Samaritans Work ‘Round Clock To Fill Need
By LIBBY CUDMORE • Special to www.AllOTSEGO.com
UTICA – Every day, Ivan Potocnik gets calls from people across the state, begging him for help.
“The head of nursing from a hospital on Long Island just broke down crying,” he said. “She was telling me that there’s just not enough personal protective equipment, and it’s contributing to the spread. I wish that was uncommon, but we hear it all the time.
“She had heard that we were printing the medical shields, and was begging me – this person she didn’t even know – for help getting some.”
Potocnik, born in Oneonta, raised in Laurens and now lead programmer analyst at SUNY Polytechnic in Utica, has partnered with several friends to 3D-print medical shields for healthcare workers who often work 12-hour shifts on the front lines of the COVID-19 pandemic, using the same PPE for multiple patients.
Potocnik was contacted by a friend, Shawn Daley in Northborough, Mass., who was working with another friend, Toni Dipalma, Albany, to make the masks and donate them to healthcare workers.
The visors – printed from a pattern they found online – are worn by medical professionals as “splatter prevention” against sneezes and other bodily fluids, with a face mask worn underneath.
A 3D printer – from a digital file, it can print three-dimensional solid objects – in this case, the visors. Potocnik then assembles the pieces.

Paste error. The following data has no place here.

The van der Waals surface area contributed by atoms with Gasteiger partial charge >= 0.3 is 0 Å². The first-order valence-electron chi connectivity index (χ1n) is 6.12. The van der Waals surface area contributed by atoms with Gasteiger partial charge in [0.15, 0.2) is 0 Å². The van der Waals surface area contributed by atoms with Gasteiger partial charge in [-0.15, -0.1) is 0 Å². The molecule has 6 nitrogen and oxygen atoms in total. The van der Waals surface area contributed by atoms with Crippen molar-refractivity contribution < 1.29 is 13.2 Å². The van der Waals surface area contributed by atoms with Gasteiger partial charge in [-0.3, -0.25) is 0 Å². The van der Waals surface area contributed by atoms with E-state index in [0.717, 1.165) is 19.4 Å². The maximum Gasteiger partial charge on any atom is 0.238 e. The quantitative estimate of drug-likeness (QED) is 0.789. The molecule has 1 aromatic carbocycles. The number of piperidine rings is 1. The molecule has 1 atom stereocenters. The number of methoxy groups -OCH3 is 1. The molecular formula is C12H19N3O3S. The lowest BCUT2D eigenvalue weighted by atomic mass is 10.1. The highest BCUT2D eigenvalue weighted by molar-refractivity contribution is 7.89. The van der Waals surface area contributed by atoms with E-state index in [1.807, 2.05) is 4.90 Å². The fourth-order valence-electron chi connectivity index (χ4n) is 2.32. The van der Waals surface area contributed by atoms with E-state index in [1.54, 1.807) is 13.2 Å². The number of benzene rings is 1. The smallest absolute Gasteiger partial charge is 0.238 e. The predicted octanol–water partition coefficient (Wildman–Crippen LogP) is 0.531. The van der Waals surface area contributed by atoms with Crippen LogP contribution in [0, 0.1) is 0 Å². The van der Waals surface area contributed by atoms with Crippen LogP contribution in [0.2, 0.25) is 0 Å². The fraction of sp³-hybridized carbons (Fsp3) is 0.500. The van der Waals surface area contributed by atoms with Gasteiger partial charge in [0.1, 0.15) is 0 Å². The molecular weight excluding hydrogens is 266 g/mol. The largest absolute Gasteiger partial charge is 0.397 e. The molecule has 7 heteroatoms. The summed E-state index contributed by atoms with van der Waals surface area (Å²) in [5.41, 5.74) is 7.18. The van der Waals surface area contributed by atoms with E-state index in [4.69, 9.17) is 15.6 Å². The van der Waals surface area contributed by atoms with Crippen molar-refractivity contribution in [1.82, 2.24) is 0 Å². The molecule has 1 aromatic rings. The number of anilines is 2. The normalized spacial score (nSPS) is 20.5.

Under normal circumstances, said, the shield would be used, then thrown away. But with supplies as limited as they are, these masks can be cleaned with soap, water and rubbing alcohol and reused until the plastic fogs. Two shields are included with every visor to extend its life.
Potocnik – he is also the web architect who built www.AllOTSEGO.com – purchased his own 3D printer for the project and enlisted a Utica-area friend, Ryan Quigley. They also started a GoFundMe to help buy materials; of the $5,000 goal, $4,470 has been raised. Three 3D printers have also been donated.
Along with Daley and Quigley, Potocnik prints the visor, and attaches the transparent plastic shield. Dipalma works as communications director, fielding calls and taking orders. Potocnik then sanitizes, packages and ships the masks.
Seven 3D printers going full-time can produce between 80-100 visors per day. “So far, we’ve distributed 450 visors, with 900 shields,” Potocnik said. “If we could ramp it up, we’d like to distribute 500+ a week.”
Word quickly got out, and soon cold calls from across the state started coming in. “People have been so grateful, whether we give them five or 100,” he said. “It’s really indicative of the state of affairs.”
Many times, he said, it’s a brother or sister of nurses or aides reaching out on their behalf. “The health-care workers are just too busy,” he said. “They work their shift, come home and fall into bed, then get up and do it again.”
Locally, visors have been distributed to Bassett Healthcare and ARC Otsego, as well as EMTs with the Davenport Volunteer Fire Department.
Potocnik has also distributed visors to Utica-area nursing homes and Oneida Hospital. “I’d like to get more back home,” he said.
Daley has been distributing to several locations in Massachusetts, including Worcester and Milford. Other messages come in through the Facebook page, and Potocnik is working on building a website.
And he’s still seeking people with 3D printers to join the effort. “We’ll take any you can print,” he said. “If we had 100 machines running, we still couldn’t meet the demand.”
But he doesn’t want to be called a hero for his efforts. “These are desperate times,” said Potocnik “and schlubs like me shouldn’t be getting any recognition because the government failed to prepare.”